Weiner watch: Why sexting scandal hijacked an important election

It's not just media that are obsessed with Weiner's foibles. The public is hard-wired to focus on the salacious, the scandalous, the wrong. This helps in understanding character – a key concern of voters, experts say.

Bebeto Matthews/AP
New York mayoral candidate Bill Thompson (2nd from l.) reacts as fellow candidates George McDonald (l.) and Anthony Weiner, (2nd from r.) exchange words before their participation in AARP's town hall forum on Tuesday at Hunter College in New York.

With six weeks to go until New York voters head to the polls for the mayoral primary, the relentless Weiner watch has turned the election into a chaotic sideshow, overshadowing other candidates’ ideas, as well as the critical issues facing the city, some observers say.

The nation’s largest city, after all, an international hub of media and commerce, will elect its 109th mayor this fall – and its first new leader in 12 years. But is anyone looking beyond Sydney Leather’s emergence as a "sexpert"? Or former Congressman Anthony Weiner’s weary responses to daily questions about whether he’s a narcissist?

Most blame the candidate for continuing to stay in the race, thus keeping the frenzied sexting scandal alive. But others have raised questions about the role of reporters and a media ecosystem that seems to draw its lifeblood from salacious headlines and rib-poking smirks.

Indeed, political reporting has hit “rock bottom” with the Weiner scandal, some suggest. As Thomas Basile, a New York media strategist and conservative commentator wrote in Forbes: “This disgraced former congressman has effectively hijacked the press coverage of the mayoral campaign, leaving the nearly dozen other candidates to fight for whatever scraps of reporting the media will throw them about issues, ideas, endorsements and other more substantive topics.”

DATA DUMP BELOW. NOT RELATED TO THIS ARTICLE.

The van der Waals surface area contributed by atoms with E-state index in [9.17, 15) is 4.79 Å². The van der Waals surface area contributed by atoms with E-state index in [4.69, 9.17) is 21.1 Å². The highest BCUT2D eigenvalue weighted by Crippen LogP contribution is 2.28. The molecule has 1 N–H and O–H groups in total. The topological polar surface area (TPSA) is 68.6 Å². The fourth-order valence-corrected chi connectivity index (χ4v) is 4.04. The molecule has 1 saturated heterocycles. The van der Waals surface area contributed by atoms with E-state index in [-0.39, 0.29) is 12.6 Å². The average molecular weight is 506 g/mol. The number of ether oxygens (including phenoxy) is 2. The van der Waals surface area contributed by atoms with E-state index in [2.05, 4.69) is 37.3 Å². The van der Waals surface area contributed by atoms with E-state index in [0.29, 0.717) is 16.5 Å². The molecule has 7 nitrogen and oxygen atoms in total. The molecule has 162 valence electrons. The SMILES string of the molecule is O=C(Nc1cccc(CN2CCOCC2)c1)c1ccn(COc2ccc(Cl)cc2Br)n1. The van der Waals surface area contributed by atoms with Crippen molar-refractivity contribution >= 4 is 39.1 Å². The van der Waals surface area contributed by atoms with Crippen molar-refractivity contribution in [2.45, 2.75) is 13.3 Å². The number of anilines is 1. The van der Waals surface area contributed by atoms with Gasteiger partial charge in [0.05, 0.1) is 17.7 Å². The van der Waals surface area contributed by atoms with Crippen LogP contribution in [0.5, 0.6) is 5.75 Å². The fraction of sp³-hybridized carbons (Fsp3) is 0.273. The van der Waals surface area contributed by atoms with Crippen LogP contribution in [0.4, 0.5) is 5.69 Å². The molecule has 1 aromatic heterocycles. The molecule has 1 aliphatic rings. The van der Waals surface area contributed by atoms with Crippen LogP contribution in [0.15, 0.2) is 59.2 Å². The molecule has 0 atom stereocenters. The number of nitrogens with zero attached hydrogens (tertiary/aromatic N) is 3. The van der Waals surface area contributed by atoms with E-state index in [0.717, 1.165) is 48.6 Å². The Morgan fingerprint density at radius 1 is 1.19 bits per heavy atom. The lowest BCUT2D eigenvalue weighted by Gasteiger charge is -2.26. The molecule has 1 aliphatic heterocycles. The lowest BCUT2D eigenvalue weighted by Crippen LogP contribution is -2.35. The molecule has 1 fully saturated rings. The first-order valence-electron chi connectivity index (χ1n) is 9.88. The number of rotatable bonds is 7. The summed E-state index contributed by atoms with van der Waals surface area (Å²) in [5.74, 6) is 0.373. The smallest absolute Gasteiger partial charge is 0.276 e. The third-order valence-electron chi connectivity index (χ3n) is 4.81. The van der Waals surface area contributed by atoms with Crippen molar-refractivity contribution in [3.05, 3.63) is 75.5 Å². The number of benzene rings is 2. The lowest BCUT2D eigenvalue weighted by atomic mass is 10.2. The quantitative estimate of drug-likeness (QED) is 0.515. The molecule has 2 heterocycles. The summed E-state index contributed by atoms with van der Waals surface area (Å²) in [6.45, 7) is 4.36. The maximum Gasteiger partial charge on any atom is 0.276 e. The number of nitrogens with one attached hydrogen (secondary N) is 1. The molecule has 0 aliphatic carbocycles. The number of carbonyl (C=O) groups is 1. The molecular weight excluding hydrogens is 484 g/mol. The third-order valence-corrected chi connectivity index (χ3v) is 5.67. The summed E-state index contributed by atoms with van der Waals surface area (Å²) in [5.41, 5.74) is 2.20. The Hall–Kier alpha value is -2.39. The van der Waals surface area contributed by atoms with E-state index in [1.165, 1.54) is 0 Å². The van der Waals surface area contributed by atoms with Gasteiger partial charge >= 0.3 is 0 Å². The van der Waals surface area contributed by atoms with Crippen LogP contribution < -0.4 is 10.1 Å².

And it’s true. A cacophony of booms and mics and lights follow Weiner’s every move, while other candidates speak in front of a comparatively smaller glare. Even the scandal-plagued candidate himself has said what many believe: “You like the story, right? You guys like it,” Mr. Weiner told a reporter last week. “You guys like this story, I get that. I get embarrassing things in my background. I’m in the middle of an example of the politics of personal embarrassment. It isn’t easy.”

In another interview, after the first question posed, “Are you a narcissist?” Weiner chided the reporter’s question, suggesting instead, “Tell me a little more about how he’s going to make my life better with housing, with jobs and with education.”

Yet if the amorphous specter of “the media” serves as a handy trope for critics, those who study political behavior, as well as basic psychology, seek more fundamental explanations about the current circus of sex and politics.

“I'd say that there's a good side and a bad side to Weiner's hanging on,” says Bob Smither, psychology professor and dean at Rollins College in Winter Park, Fla. “Yes, the media focus on the scandal part distracts voters from important issues; but on the other hand, it allows a clearer focus on a candidate's character. Research shows that, in reality, people vote more on the basis of character than they do on issues, so maybe dragging it out is a good thing.”